In general, Taiwan’s folk art tradition is inherited from the local characteristics in Fujian and Guangdong areas of mainland China. However, after the First Sino-Japanese War in 1895, Japan began colonizing Taiwan, and also gradually reformed the education system, language, habituation, custom and religion that existed in Taiwan since ancient times. Moreover, during this period, the implementation of painting education was the most significant influence on Taiwan’s folk art.
In 1912, elementary school students began to have painting class. It not only emphasized the inspiration of children’s intelligence, but also the learning of the basic pattern and perspective drawing technique; that is, the cultivation of their observation ability. In addition, these elements can be considered as integrating the basis of western painting into painting education, and then become one of the key factors to change Taiwan’s folk art style during Japanese colonial period.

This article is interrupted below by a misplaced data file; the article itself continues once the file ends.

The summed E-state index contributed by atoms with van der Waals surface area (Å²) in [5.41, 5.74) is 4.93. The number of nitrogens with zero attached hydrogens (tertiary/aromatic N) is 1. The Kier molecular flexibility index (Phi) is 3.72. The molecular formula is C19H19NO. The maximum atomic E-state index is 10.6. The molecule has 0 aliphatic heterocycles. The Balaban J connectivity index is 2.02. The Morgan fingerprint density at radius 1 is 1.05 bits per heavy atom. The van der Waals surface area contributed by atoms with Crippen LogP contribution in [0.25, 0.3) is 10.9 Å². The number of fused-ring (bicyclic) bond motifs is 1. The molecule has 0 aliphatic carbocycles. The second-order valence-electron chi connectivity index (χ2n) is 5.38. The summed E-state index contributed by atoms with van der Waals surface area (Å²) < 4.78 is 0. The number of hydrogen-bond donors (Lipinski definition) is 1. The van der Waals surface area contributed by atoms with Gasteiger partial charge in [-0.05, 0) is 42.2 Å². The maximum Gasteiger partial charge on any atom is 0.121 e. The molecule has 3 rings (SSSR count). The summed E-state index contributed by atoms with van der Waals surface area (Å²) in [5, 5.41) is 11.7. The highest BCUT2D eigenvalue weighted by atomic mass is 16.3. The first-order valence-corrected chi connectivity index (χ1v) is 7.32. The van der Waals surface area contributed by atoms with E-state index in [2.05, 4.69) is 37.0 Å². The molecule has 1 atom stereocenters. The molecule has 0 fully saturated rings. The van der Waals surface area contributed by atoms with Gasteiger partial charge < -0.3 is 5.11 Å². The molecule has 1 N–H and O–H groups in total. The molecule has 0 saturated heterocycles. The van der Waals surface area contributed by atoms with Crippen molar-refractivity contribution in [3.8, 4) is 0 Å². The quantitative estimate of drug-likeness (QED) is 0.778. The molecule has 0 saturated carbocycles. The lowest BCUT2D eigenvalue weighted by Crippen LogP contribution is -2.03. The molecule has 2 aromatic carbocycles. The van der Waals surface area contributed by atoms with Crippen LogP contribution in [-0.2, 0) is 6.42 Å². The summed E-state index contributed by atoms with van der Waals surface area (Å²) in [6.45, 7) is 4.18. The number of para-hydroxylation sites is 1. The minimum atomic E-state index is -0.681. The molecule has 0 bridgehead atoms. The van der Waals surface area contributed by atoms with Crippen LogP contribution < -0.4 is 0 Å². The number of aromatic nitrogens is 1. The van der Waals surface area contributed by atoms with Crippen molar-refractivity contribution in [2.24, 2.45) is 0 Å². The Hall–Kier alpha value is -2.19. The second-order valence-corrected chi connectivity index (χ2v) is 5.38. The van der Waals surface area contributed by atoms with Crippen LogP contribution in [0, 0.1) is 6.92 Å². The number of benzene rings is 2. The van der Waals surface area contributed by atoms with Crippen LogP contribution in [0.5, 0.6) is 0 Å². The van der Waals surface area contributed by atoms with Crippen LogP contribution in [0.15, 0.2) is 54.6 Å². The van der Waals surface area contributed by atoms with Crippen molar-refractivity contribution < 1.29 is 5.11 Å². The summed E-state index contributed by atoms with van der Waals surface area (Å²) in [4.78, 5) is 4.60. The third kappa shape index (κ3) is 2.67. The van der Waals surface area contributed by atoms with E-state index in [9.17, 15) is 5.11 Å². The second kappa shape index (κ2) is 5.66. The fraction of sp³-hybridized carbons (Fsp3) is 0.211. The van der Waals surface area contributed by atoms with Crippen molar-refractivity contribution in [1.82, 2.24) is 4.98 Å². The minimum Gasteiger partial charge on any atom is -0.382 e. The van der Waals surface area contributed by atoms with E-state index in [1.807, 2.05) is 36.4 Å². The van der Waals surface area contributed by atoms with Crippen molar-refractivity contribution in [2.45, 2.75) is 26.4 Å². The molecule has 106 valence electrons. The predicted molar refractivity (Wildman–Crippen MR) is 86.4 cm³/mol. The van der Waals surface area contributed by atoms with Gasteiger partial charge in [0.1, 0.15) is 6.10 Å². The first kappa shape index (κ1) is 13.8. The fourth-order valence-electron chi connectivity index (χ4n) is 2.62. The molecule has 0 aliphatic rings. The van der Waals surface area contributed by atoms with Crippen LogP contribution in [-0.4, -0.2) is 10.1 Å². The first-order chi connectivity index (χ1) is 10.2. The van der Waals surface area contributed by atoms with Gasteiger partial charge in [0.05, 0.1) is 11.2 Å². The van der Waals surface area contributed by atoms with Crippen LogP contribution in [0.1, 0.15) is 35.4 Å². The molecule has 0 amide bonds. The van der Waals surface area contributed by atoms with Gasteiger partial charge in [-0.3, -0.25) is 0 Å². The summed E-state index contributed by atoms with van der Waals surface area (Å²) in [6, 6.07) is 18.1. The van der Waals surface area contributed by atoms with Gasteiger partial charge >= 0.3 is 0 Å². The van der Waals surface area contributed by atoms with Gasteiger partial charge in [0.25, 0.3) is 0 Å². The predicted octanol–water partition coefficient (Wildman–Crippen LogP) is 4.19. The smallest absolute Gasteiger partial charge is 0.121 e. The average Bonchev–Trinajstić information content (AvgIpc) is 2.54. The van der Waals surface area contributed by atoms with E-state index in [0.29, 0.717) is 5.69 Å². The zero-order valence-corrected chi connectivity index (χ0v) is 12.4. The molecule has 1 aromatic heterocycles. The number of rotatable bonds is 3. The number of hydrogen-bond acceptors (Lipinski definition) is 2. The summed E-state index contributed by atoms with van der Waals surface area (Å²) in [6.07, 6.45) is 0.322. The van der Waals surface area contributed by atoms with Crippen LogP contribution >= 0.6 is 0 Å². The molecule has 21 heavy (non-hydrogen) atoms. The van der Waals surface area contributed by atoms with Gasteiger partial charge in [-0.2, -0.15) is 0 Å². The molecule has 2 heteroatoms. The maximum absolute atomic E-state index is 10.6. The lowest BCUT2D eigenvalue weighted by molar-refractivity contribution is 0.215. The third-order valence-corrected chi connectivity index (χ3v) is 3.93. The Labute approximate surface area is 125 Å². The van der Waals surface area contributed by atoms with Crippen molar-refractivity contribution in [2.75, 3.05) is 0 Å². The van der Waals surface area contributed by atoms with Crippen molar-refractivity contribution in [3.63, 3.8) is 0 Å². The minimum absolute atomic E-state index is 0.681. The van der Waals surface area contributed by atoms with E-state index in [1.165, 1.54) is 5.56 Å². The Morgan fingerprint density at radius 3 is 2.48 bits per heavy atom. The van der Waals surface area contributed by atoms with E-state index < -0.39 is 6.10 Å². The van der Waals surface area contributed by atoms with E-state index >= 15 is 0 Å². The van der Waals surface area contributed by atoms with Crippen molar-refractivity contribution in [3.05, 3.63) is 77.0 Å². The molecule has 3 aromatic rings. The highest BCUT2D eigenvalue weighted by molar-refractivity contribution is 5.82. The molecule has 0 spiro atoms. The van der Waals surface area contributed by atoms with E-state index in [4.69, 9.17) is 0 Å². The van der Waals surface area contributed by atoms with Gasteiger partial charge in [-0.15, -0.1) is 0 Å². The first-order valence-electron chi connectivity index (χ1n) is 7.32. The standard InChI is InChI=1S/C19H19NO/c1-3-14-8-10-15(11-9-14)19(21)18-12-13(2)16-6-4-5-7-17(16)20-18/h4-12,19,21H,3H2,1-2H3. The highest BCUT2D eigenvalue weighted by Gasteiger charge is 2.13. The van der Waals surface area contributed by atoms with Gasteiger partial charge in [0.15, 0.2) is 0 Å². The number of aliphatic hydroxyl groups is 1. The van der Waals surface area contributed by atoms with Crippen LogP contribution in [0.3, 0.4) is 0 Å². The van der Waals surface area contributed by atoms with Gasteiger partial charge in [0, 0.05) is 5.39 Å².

This study adopted painting education during Japanese colonial period as the research subject to explore the influence of related historic background and the changes in actual artworks on Taiwan’s folk art, which can also be used as the record reference for historic context.
Tsai Yahui, Cheng Kung University, Taiwan
Stream: Arts & Humanities
This paper is part of the ACAH2013 Conference Proceedings (View)
View / Download the full paper in a new tab/window
To cite this article:
Yahui T. (2013) The Influence of Painting Education on Taiwan Folk Art during Japanese Colonial Period – Taking Landscape Painting of Colored Drawing for Building as Example ISSN: 2186-229X – The Asian Conference on Arts and Humanities 2013 – Official Conference Proceedings https://doi.org/10.22492/2186-229X.20130350
To link to this article: https://doi.org/10.22492/2186-229X.20130350
Comments & FeedbackPlace a comment using your LinkedIn profile
Share this Research